On Nov. 17, over 1,200 scholars of religious studies met for the American Academy of Religion’s annual conference in Chicago, Ill. The largest meeting for the AAR to date saw three Maryville College professors in attendance. Dr. Brian Pennington, professor of religion and Chair of the Humanities Division; Dr. Andrew Irvine, associate professor of philosophy and religion; and Dr. Phillip Sherman, associate professor of religion all attended the conference and had much to say about the many issues that circulated during the four-day meeting. Pennington, who is on the board of directors for the AAR and has been a member of the academy for 18 years explained the usefulness of the conference.
“These big academic conferences are opportunities for people to do a number of things,” Pennington said. “First, to network and make collaborations with new colleagues, as well as to see old colleagues from graduate school –they have a kind of reunion quality to them. They are also opportunities for scholars to hear what new work is being done in the field…and to see who are the new students finishing their PhD’s. It’s also useful for people to expand their research interests to things they didn’t learn in graduate school.”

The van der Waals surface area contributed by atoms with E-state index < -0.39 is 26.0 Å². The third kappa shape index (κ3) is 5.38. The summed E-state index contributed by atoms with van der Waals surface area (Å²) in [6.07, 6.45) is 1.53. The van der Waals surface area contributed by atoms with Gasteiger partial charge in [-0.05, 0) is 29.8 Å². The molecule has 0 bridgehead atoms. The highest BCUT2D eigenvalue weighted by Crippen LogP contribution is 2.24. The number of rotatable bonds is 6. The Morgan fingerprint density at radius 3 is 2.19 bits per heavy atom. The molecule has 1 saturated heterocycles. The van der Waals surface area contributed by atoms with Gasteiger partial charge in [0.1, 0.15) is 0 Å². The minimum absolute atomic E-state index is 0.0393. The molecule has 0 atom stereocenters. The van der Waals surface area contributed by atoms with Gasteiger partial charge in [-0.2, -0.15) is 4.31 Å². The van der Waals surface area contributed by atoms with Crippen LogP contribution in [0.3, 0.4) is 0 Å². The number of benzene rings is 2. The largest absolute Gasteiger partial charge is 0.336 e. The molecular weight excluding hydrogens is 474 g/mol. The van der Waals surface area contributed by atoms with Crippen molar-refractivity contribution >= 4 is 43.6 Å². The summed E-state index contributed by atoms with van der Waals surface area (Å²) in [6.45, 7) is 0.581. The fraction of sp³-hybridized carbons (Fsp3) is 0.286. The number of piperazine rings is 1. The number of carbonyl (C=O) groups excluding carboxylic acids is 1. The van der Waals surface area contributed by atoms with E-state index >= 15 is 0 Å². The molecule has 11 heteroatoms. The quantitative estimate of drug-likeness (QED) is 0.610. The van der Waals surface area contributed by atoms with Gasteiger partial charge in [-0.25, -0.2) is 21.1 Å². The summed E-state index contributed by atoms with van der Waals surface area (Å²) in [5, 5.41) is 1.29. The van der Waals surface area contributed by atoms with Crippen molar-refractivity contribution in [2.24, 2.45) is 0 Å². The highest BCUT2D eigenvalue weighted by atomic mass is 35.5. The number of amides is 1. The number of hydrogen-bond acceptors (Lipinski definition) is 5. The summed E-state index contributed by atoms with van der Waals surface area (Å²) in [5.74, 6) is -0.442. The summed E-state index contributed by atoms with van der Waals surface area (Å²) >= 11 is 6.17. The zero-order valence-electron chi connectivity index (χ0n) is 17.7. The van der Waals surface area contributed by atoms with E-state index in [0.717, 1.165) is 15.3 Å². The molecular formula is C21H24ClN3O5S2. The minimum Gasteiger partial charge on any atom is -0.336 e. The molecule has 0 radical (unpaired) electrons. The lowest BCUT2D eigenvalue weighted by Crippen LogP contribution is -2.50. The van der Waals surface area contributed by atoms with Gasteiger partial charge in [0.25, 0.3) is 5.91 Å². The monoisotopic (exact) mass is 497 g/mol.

The AAR is the largest organization of religious scholars in the world, and the conference is held conjointly with the Society of Biblical Literature, making it the premiere scholarly conference for religion in the world. There are almost 140 individual programming units that focus on specific areas such as “Religions of South Asia,” “Philosophy of Religion.” “Queer Studies of Religion” and various other groups consisting of a broad range of interesting possibilities. The sessions consist of five or more papers or panelists who present their work and discuss what their research has consisted of on a particular topic, leading to important Q&A sessions with the scholars in attendance.